NASA Finds 'Earth's Larger, Older Cousin

NASA said that its Kepler spacecraft has spotted "Earth's larger, older cousin": the 1st nearly Earth-size planet to be discover in the habitable zone of a star similar to our own. Though NASA can't say for definite whether the planet is rocky like ours or has water and air, it's the closest match yet discover.
The planet, Kepler-452b, is about 1,400 light-years from Earth in the constellation Cygnus. It's about 60% bigger than Earth, NASA says, and is placed in its star's habitable zone -- the region where life-sustaining liquid water is likely on the surface of a planet.
 A visitor there would skill gravity about twice that of Earth's, and planetary scientists say the odds of it having a rocky surface are "improved than even." While it's a bit farther from its star than Earth is from the sun, its star is brighter, so the planet gets about the same quantity of energy from its star as Earth does from the sun. And that sunshine would be extremely similar to Earth's, Jenkins said.
The planet "roughly certainly has an atmosphere," Jenkins said, though scientists can't say what it's complete of. But if the assumptions of planetary geologists are right, he said, Kepler-452b's atmosphere would almost certainly be thicker than Earth's, and it would have active volcanoes.
It takes 385 days for the planet to orbit its star, very similar to Earth's 365-day year, NASA supposed. And because it's spent so extended orbiting in this zone -- 6 billion years -- it's had plenty of time to brew life, Jenkins said.
    "That's substantial chance for life to arise, should all the necessary ingredients and situation for life exist on this planet," he said in a report.
Before the finding of this planet, one called Kepler-186f was considered the majority Earth-like, according to NASA. That planet, no extra than a 10th bigger than Earth, is about 500 light-years away from us. But it gets simply about a third of the energy from its star as Earth does from the sun, & noon there would look similar to the sunset sky here, NASA says. The $600 million Kepler mission launched in 2009 with a goal to survey a piece of the Milky Way for inhabitable planets. From a vantage point 64 million miles from Earth, it scans the light from remote stars, looking for almost invisible drops in a star's brightness, suggesting a planet has approved in front of it.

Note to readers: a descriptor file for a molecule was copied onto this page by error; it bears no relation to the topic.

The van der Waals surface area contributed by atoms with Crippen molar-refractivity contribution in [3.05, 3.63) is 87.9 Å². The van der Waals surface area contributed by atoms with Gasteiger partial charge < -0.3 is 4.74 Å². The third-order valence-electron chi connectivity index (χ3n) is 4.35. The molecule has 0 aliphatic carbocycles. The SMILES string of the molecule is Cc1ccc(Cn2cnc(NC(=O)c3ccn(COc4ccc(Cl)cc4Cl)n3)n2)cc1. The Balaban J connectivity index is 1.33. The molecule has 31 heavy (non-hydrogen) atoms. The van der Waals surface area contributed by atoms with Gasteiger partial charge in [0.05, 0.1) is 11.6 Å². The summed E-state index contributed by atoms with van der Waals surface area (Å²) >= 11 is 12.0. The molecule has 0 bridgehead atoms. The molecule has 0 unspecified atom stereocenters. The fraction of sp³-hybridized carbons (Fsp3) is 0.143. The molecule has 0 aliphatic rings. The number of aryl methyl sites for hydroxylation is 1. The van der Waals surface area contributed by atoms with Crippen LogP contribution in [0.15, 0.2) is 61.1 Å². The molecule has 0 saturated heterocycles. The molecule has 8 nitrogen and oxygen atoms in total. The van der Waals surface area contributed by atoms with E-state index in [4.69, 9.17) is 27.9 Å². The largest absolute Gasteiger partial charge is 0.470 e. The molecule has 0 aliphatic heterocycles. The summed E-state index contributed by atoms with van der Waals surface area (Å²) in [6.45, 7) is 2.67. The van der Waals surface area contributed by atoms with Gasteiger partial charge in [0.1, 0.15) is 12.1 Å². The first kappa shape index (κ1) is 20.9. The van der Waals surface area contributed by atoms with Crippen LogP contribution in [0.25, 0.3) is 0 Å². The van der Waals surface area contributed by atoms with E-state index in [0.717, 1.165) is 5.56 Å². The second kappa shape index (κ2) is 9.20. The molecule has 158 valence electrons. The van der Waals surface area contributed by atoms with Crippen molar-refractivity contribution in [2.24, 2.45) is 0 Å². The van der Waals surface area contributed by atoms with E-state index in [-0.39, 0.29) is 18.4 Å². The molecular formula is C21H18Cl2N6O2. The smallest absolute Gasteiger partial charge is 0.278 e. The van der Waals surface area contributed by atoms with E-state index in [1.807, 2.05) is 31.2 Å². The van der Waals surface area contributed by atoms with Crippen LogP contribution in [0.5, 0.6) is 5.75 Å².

It has discovered extra than 1,000 planets. Twelve of those, as well as Kepler-425b, have been less than twice the size of Earth and in the livable zones of the stars they orbit.
Missions are being ready to move scientists closer to the goal of verdict yet more planets and cataloging their atmospheres and other individuality.
In 2017, NASA plans to start a planet-hunting satellite called TESS that will be able to give scientists with more feature on the size, mass and atmospheres of planets rotating distant stars. The after that year, the James Webb Space Telescope will go up. That platform, NASA says, will give astonishing insights into other worlds, counting their color, seasonal differences, weather and even the possible presence of -vegetation.
NASA  Finds 'Earth's Larger, Older Cousin

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